Is Sunday the Lord’s day? Rev.1:10
    Many years after Christ’s crucifixion the Apostle John had a vision on “the Lords day.” This first thing this shows is that the Lord still has a day, but what day is it? Some claim that this was Sunday but this cannot be supported by the Bible. The only day the Lord ever claims as His, is His Sabbath – “For the Son of man is LORD even of the Sabbath day” (Matt. 12:8). “…turn away thy foot from the Sabbath, from doing thy pleasure on my holy day” (Isa. 58:13). “…the seventh day is the Sabbath of the Lord…” (Exo. 20:8-11).

    Should Christians keep Sunday because Jesus arose from the dead on Sunday?
    Jesus died on Friday and arose on Sunday, the first day of the week, after resting the seventh day Sabbath in the tomb, but nowhere are we told to keep Friday or Sunday holy. The memorial of Christ’s resurrection is baptism (See Romans 6:4).

    Don’t the so-called early ‘church fathers’ speak of Christians meeting on Sundays?
    “The writings of the so-called apostolic Fathers have unhappily for the most part, come down to us in a condition very little worthy of confidence…”* Because there is no biblical proof for Sunday some appeal to these uninspired writers but in doing so they have given up the Protestant principle of the Bible and the Bible alone. Sunday observance did come in slowly (while the Sabbath was also observed) but the Bible nowhere requires the observance of Sunday.
    *Augustus Neander, General History of the Christian Religion and Church (1854), Vol. 1 Appendix, sec. 4, p657.

    Roman Catholics are correct. The Bible does not teach that the Sabbath had been changed to Sunday. Those who take the Bible as the final authority on all matters of faith and practice, should not therefore observe Sunday in place of the Lord’s Sabbath.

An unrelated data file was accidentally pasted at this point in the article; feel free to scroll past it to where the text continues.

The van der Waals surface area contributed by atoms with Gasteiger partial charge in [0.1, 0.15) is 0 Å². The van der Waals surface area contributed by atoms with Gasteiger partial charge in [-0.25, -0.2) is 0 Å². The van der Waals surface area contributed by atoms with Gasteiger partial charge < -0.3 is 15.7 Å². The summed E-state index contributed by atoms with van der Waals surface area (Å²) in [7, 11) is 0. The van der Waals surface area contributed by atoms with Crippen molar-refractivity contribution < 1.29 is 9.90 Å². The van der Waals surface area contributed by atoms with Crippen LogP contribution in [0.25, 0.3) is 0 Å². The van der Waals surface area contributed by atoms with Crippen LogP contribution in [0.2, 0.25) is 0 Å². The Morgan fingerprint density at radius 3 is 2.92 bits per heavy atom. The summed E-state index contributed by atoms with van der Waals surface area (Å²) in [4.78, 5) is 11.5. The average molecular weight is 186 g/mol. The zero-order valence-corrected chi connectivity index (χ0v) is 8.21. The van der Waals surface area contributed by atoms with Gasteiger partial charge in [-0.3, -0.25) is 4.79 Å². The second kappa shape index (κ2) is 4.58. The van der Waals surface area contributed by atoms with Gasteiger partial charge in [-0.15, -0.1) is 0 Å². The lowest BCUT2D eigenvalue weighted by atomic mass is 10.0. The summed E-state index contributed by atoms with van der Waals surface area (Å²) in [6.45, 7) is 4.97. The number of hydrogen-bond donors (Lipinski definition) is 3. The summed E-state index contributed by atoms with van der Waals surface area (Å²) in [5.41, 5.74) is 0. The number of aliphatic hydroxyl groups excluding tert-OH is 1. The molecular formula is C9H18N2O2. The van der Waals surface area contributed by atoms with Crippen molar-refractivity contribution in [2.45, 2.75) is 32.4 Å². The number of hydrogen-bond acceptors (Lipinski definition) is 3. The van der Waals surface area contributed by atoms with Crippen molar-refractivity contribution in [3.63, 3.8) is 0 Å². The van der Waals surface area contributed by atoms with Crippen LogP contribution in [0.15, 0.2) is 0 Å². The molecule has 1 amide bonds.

The Protestant claiming the Bible to be the only guide of faith, has no warrant for observing Sunday. In this matter the Seventh-day
    Adventist is the only consistent Protestant.

    The Catholic Universe Bulletin, Aug. 14, 1942, p. 4.


    1. Martin,

      First of all, your opening question is deceptive. I didn’t say anything about anyone changing the seventh day sabbath to Sunday as the sabbath. What I did say was that Christians moved from worshiping on the sabbath to worshiping on Sunday the first day of the week. So basically you set up a straw man.

      And for all your lengthy words, there are at least two New Testament church scriptures that basically blow your legalistic thinking out of the water– the Romans 14 passage and the Colossians 2 passage that I quoted at the end of my post above. Keeping the sabbath does not make a person right with God, nor does it keep them in good standing with God. Salvation is not based on any works that took place before the Mosaic law, during the Mosaic law, or after the Mosaic law–whether it be circumcision or keeping the sabbath. By the works of the law shall no flesh be justified (Galatians 2:16).

      Please stop trying to put a yoke of legalistic, false doctrines of works-based salvation on people. You’re wrong, the Catholic Church is wrong, Seventh-day adventists are wrong, and the Hebrew Roots movement is wrong for that.